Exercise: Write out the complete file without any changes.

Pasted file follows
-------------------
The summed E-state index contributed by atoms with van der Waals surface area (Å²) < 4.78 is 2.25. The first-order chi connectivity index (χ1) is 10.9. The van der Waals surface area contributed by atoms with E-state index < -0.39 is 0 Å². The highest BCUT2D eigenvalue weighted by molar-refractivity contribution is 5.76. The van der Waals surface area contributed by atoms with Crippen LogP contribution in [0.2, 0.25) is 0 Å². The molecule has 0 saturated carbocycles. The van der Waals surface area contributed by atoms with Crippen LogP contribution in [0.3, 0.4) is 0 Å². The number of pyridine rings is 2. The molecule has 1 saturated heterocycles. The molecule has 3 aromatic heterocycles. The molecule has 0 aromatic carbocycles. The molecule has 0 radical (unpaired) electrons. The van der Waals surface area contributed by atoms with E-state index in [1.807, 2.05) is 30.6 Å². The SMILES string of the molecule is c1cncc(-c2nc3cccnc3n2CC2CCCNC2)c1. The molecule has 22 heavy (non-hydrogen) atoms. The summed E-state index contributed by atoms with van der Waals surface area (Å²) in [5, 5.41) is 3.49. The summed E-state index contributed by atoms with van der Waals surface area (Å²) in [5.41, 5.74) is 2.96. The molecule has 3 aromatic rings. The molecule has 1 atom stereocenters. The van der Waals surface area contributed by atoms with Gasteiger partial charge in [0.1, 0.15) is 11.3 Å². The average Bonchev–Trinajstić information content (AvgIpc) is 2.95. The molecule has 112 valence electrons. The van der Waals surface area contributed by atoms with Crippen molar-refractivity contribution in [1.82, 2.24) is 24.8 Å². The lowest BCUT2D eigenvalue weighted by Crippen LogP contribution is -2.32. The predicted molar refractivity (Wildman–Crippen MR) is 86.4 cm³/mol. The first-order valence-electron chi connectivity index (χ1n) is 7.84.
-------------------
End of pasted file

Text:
The summed E-state index contributed by atoms with van der Waals surface area (Å²) < 4.78 is 2.25. The first-order chi connectivity index (χ1) is 10.9. The van der Waals surface area contributed by atoms with E-state index < -0.39 is 0 Å². The highest BCUT2D eigenvalue weighted by molar-refractivity contribution is 5.76. The van der Waals surface area contributed by atoms with Crippen LogP contribution in [0.2, 0.25) is 0 Å². The molecule has 0 saturated carbocycles. The van der Waals surface area contributed by atoms with Crippen LogP contribution in [0.3, 0.4) is 0 Å². The number of pyridine rings is 2. The molecule has 1 saturated heterocycles. The molecule has 3 aromatic heterocycles. The molecule has 0 aromatic carbocycles. The molecule has 0 radical (unpaired) electrons. The van der Waals surface area contributed by atoms with E-state index in [1.807, 2.05) is 30.6 Å². The SMILES string of the molecule is c1cncc(-c2nc3cccnc3n2CC2CCCNC2)c1. The molecule has 22 heavy (non-hydrogen) atoms. The summed E-state index contributed by atoms with van der Waals surface area (Å²) in [5, 5.41) is 3.49. The summed E-state index contributed by atoms with van der Waals surface area (Å²) in [5.41, 5.74) is 2.96. The molecule has 3 aromatic rings. The molecule has 1 atom stereocenters. The van der Waals surface area contributed by atoms with Gasteiger partial charge in [0.1, 0.15) is 11.3 Å². The average Bonchev–Trinajstić information content (AvgIpc) is 2.95. The molecule has 112 valence electrons. The van der Waals surface area contributed by atoms with Crippen molar-refractivity contribution in [1.82, 2.24) is 24.8 Å². The lowest BCUT2D eigenvalue weighted by Crippen LogP contribution is -2.32. The predicted molar refractivity (Wildman–Crippen MR) is 86.4 cm³/mol. The first-order valence-electron chi connectivity index (χ1n) is 7.84.